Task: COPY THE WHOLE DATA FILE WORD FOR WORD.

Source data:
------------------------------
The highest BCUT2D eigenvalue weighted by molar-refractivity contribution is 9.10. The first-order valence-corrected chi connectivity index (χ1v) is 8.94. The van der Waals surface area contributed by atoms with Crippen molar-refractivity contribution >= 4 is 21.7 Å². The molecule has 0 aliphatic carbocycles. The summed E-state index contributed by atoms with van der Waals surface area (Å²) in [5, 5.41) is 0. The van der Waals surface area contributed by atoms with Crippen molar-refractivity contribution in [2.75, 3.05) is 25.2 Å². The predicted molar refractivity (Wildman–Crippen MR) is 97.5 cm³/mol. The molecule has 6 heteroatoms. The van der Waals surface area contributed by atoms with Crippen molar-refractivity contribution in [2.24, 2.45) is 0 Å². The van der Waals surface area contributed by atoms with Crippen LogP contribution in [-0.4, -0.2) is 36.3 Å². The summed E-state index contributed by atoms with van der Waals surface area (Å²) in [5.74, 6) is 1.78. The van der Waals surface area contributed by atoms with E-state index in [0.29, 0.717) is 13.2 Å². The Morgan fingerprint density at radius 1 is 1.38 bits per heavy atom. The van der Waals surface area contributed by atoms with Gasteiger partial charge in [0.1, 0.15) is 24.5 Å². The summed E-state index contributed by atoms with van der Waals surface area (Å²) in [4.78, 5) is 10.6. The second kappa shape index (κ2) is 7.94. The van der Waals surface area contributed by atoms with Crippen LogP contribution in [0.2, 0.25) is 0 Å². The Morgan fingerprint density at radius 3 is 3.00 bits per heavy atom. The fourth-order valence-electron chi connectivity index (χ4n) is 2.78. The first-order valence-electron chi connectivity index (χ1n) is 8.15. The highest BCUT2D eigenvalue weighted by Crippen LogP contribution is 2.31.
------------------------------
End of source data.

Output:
The highest BCUT2D eigenvalue weighted by molar-refractivity contribution is 9.10. The first-order valence-corrected chi connectivity index (χ1v) is 8.94. The van der Waals surface area contributed by atoms with Crippen molar-refractivity contribution >= 4 is 21.7 Å². The molecule has 0 aliphatic carbocycles. The summed E-state index contributed by atoms with van der Waals surface area (Å²) in [5, 5.41) is 0. The van der Waals surface area contributed by atoms with Crippen molar-refractivity contribution in [2.75, 3.05) is 25.2 Å². The predicted molar refractivity (Wildman–Crippen MR) is 97.5 cm³/mol. The molecule has 6 heteroatoms. The van der Waals surface area contributed by atoms with Crippen molar-refractivity contribution in [2.24, 2.45) is 0 Å². The van der Waals surface area contributed by atoms with Crippen LogP contribution in [-0.4, -0.2) is 36.3 Å². The summed E-state index contributed by atoms with van der Waals surface area (Å²) in [5.74, 6) is 1.78. The van der Waals surface area contributed by atoms with E-state index in [0.29, 0.717) is 13.2 Å². The Morgan fingerprint density at radius 1 is 1.38 bits per heavy atom. The van der Waals surface area contributed by atoms with Gasteiger partial charge in [0.1, 0.15) is 24.5 Å². The summed E-state index contributed by atoms with van der Waals surface area (Å²) in [4.78, 5) is 10.6. The second kappa shape index (κ2) is 7.94. The van der Waals surface area contributed by atoms with Crippen LogP contribution in [0.2, 0.25) is 0 Å². The Morgan fingerprint density at radius 3 is 3.00 bits per heavy atom. The fourth-order valence-electron chi connectivity index (χ4n) is 2.78. The first-order valence-electron chi connectivity index (χ1n) is 8.15. The highest BCUT2D eigenvalue weighted by Crippen LogP contribution is 2.31.